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This an overview of what typically happens following death up to the funeral ceremony. Individual circumstances will affect the organisation of the ceremony and will be accommodated. The intention here is to give you an idea of how I deliver the best ceremony possible to you and your family.

Initial Contact

Following the death of your loved one, your family will most likely retain the services of a funeral director to assist you in the preparation and delivery of your loved one's funeral as well as all the logistic and legal imperatives which shape the period between death and burial/cremation. In your initial meeting the Director will ask you if you wish to have a religious or lay ceremony and will ask the name of the celebrant you wish to have write and deliver the ceremony (the director will recommend a celebrant if the family have not one of their own). The director then contacts me and provides me with your contact details and some background information on the deceased. I will contact you immediately after I receipt of this information to introduce myself and to agree a time for us to meet to discuss and shape the ceremony. This meeting usually takes place that same evening in your home (or whatever location you are most at ease in).

Our Meeting

This meeting will usually be the only opportunity we get to sit together in person before the actual ceremony and so we want to make sure it is comprehensive and serves its purpose well. At the same time, I am very much aware of what you and your family are living in the aftermath of a death and my duty of care is to you. The meeting will be conducted in a supportive and human centered manner, responding in real time to any difficulties you may experience in telling your loved one's story. This is, in effect , what I will ask of you when we meet, to tell me the story of your loved one's life. It is best if one person's voice is heard, with one or two people to assist/make suggestions. Poems, pictures, songs can all be part of this story. Together we will decide what shape this story will have, what you would like to emphasize, perhaps a  funny or heartfelt anecdote that may be known to only a few of those gathered on the day of the funeral. Anything that brings the person to life and allows them to be there with us when we gather to remember them. The meeting typically takes 90 minutes.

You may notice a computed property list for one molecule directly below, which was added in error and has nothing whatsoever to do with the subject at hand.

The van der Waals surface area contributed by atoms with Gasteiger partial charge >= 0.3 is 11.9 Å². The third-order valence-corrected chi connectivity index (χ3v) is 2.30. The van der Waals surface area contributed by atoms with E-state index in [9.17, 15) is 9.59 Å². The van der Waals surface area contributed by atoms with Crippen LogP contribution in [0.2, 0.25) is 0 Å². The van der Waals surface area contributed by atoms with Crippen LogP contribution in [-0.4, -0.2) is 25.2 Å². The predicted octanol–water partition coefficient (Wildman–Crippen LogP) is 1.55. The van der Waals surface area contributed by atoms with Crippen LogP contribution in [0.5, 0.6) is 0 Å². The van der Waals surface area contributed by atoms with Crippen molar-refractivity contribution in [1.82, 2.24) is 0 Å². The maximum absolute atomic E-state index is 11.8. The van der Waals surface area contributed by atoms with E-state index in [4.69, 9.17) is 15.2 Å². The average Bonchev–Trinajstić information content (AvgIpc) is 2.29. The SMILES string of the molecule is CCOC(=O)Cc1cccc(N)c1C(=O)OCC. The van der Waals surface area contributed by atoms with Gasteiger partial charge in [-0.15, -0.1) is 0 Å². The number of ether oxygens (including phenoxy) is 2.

I take the material from our meeting and write the ceremony including any contributions by family & friends, music etc. The finished work will include a eulogy, which is really the central part of the ceremony. It is my recommendation that I deliver the eulogy on the day but I will of course follow the instructions of your family. The reason I make this recommendation is that it is sometimes overwhelming for the reader to deliver the eulogy. There are also time constraints to be managed (there is a set amount of time for each cremation for example) and no one wants to be rushed or told to cut short the delivery of their eulogy. If you decide to have someone else deliver the eulogy, I will nonetheless prepare one just in case it is needed at the last minute.  The day following our meeting I will send you a copy of the ceremony, usually by email but we can discuss other delivery options and then speak to you by telephone to ensure that delivery was successful. It is very important that the ceremony is read and approved or edited. We will typically only have this day to do this and family approval has to be received before the ceremony.

Ceremony Delivery

On the day of the funeral, we will meet at the crematorium or graveyard before the appointed start time. I will be there well in advance to ensure all is in place (musicians/flowers). Your family may have requested that I conduct a smaller ceremony prior to the funeral (closing of the coffin for example) at your home/funeral home. I will deliver the funeral ceremony as written, cuing musicians/ at the appropriate time. Following the ceremony I will present you with a bound copy of its text.



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